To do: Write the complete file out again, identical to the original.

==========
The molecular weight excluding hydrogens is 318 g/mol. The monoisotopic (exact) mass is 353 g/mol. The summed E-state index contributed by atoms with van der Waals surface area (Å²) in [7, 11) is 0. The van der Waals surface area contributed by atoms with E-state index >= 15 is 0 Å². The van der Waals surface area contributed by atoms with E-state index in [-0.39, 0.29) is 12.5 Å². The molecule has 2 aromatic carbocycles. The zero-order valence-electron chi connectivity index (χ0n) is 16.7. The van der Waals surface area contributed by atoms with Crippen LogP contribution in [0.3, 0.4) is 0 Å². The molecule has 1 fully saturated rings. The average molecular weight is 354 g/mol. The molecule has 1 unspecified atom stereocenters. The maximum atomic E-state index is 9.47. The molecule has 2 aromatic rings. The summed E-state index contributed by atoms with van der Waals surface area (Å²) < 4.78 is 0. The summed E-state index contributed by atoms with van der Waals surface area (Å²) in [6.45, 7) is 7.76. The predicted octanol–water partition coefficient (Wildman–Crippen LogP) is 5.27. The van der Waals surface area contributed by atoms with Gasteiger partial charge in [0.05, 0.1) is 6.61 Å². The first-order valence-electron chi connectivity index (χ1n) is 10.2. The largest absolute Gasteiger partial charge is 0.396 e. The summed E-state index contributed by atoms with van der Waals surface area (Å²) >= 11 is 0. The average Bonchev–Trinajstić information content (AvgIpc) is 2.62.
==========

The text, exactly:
The molecular weight excluding hydrogens is 318 g/mol. The monoisotopic (exact) mass is 353 g/mol. The summed E-state index contributed by atoms with van der Waals surface area (Å²) in [7, 11) is 0. The van der Waals surface area contributed by atoms with E-state index >= 15 is 0 Å². The van der Waals surface area contributed by atoms with E-state index in [-0.39, 0.29) is 12.5 Å². The molecule has 2 aromatic carbocycles. The zero-order valence-electron chi connectivity index (χ0n) is 16.7. The van der Waals surface area contributed by atoms with Crippen LogP contribution in [0.3, 0.4) is 0 Å². The molecule has 1 fully saturated rings. The average molecular weight is 354 g/mol. The molecule has 1 unspecified atom stereocenters. The maximum atomic E-state index is 9.47. The molecule has 2 aromatic rings. The summed E-state index contributed by atoms with van der Waals surface area (Å²) < 4.78 is 0. The summed E-state index contributed by atoms with van der Waals surface area (Å²) in [6.45, 7) is 7.76. The predicted octanol–water partition coefficient (Wildman–Crippen LogP) is 5.27. The van der Waals surface area contributed by atoms with Gasteiger partial charge in [0.05, 0.1) is 6.61 Å². The first-order valence-electron chi connectivity index (χ1n) is 10.2. The largest absolute Gasteiger partial charge is 0.396 e. The summed E-state index contributed by atoms with van der Waals surface area (Å²) >= 11 is 0. The average Bonchev–Trinajstić information content (AvgIpc) is 2.62.